It's sixty-five years since John Wyndham published The Midwich Cuckoos, the fourth in his hugely successful series of science fiction novels that began in 1951 with The Day of the Triffids. Many people’s first introduction to The Midwich Cuckoos is through the classic film from 1960, which was renamed The Village of the Damned and starred George Sanders. We’re joined for this episode by the writer and director David Farr, who has just produced the most recent adaptation of the novel: a seven-episode series for Sky. As well as assessing the merits of the book – sometimes obscured by its popular success – we discuss the process of adapting a classic novel for a modern audience. This episode also features Andy sharing his holiday read – The Feast by Margaret Kennedy (author of The Constant Nymph which we featured last year). The novel is set in Cornwall, which was exactly where Andy found himself when he read it. John also introduces a new independent publisher, Hazel Press, whose exquisite small, environmentally friendly books include The Wren by Julia Blackburn, a haunting sequence of short journal entries and prose poems. Timings: (may differ due to variable advert length) 11:00 - The Feast by Margaret Kennedy. 18:01 - The Wren by Julia Blackburn. 22:48 - The Midwich Cuckoos by John Wyndham * To purchase any of the books mentioned in this episode please visit our bookshop at uk.bookshop.org/shop/backlisted where all profits help to sustain this podcast and UK independent bookshops. * For information about everything mentioned in this episode visit www.backlisted.fm *If you'd like to support the show, listen without adverts, receive the show early and with extra bonus fortnightly episodes, become a Patreon at www.patreon.com/backlisted
Forty years ago the writer Paul Theroux hoisted his knapsack on his back and set off on a journey on foot around the coast of the United Kingdom; the effects of Thatcherism were being felt in earnest and the Falklands War was in progress. The Kingdom by the Sea, Theroux's grumpy, funny account of this journey, was published the following year (1983) and caused outrage in many of the seaside towns the author had passed through and seemingly written off. In this episode the Backlisted team - Andy, John, Nicky and Tess - revisit the book, and a few books like it, to discuss whatever happened to travel writing; how Britain has changed since 1982; and what Theroux got right - and wrong - about his adopted country. In addition, John enjoys a more recent travelogue, Felicity Cloake's new book Red Sauce Brown Sauce: A British Breakfast Odyssey (Mudlark); while Andy reads two poems from Fiona Benson's stunning new collection Ephemeron (Cape Poetry). Timings: (may differ due to variable advert length) 08:16 - Fiona Benson. Ephemeron. 15:44 - Felicity Cloake's new book Red Sauce Brown Sauce: A British Breakfast Odyssey. 22:28 - The Kingdom by the Sea by Paul Theroux * To purchase any of the books mentioned in this episode please visit our bookshop at uk.bookshop.org/shop/backlisted where all profits help to sustain this podcast and UK independent bookshops. * For information about everything mentioned in this episode visit www.backlisted.fm *If you'd like to support the show, listen without adverts, receive the show early and with extra bonus fortnightly episodes, become a Patreon at www.patreon.com/backlisted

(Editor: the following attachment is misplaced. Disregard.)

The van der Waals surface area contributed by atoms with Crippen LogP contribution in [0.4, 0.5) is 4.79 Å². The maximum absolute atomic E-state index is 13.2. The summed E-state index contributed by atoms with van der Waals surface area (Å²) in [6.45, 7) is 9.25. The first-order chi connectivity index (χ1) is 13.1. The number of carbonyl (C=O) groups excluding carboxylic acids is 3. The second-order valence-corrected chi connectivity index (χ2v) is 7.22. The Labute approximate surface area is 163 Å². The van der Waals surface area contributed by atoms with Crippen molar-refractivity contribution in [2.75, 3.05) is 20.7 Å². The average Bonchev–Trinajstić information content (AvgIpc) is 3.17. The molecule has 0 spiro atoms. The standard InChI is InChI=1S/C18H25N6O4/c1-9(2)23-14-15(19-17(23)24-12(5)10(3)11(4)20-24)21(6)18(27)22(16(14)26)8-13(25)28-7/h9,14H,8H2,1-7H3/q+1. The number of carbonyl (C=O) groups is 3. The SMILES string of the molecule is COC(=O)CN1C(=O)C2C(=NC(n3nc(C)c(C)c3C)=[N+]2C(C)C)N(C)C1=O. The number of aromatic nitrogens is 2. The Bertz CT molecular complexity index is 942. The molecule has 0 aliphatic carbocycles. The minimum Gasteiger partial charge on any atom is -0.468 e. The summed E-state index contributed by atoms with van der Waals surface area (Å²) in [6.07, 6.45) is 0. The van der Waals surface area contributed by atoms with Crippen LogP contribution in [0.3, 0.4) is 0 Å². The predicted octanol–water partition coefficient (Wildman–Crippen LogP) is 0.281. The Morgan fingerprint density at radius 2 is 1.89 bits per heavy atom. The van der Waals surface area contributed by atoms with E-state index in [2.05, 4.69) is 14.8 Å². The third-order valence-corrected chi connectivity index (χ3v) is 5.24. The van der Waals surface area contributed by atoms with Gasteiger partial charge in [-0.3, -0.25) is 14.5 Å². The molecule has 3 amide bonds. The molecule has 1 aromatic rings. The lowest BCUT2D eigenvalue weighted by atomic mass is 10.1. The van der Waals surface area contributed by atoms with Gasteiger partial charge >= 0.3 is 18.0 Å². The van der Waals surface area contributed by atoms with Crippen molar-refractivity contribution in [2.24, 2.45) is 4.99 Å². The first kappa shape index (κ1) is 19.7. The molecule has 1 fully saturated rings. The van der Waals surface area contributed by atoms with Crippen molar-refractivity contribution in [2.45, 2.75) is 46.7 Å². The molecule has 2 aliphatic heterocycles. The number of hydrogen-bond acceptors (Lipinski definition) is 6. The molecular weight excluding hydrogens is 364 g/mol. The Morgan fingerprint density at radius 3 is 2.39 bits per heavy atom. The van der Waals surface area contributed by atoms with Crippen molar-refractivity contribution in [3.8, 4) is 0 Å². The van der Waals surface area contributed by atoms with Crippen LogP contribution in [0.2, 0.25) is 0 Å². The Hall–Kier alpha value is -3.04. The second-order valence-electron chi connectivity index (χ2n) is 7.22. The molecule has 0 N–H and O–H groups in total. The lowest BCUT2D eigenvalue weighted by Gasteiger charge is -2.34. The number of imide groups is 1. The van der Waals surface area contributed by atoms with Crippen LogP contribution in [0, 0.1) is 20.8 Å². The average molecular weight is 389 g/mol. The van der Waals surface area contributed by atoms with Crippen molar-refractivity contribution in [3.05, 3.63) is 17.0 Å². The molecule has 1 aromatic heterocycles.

Novelist Joanne Harris (Chocolat, A Narrow Door) is our guest for a celebration of Titus Groan (1946), Gormenghast (1950) and Titus Alone (1959) by Mervyn Peake, three novels which are often referred to, erroneously, as the Gormenghast Trilogy. With Joanne's expert guidance, John and Andy revisit Peake's visionary work for the first time in decades and are surprised and delighted by what they discover. Also in this episode, Andy marks the belated UK publication of Maud Martha, the sole novel by poet Gwendolyn Brooks (Faber); while John enjoys Geoff Dyer's new book about tennis and much more, The Last Days of Roger Federer: And Other Endings (Canongate). Timings: (may differ due to variable advert length) 07:52 - Maud Martha by Gwendolyn Brooks. 13:51 - The Last Days of Roger Federer: And Other Endings by Geoff Dyer. 18:03 - Gormenghast by Mervyn Peake * To purchase any of the books mentioned in this episode please visit our bookshop at uk.bookshop.org/shop/backlisted where all profits help to sustain this podcast and UK independent bookshops. * For information about everything mentioned in this episode visit www.backlisted.fm *If you'd like to support the show, listen without adverts, receive the show early and with extra bonus fortnightly episodes, become a Patreon at www.patreon.com/backlisted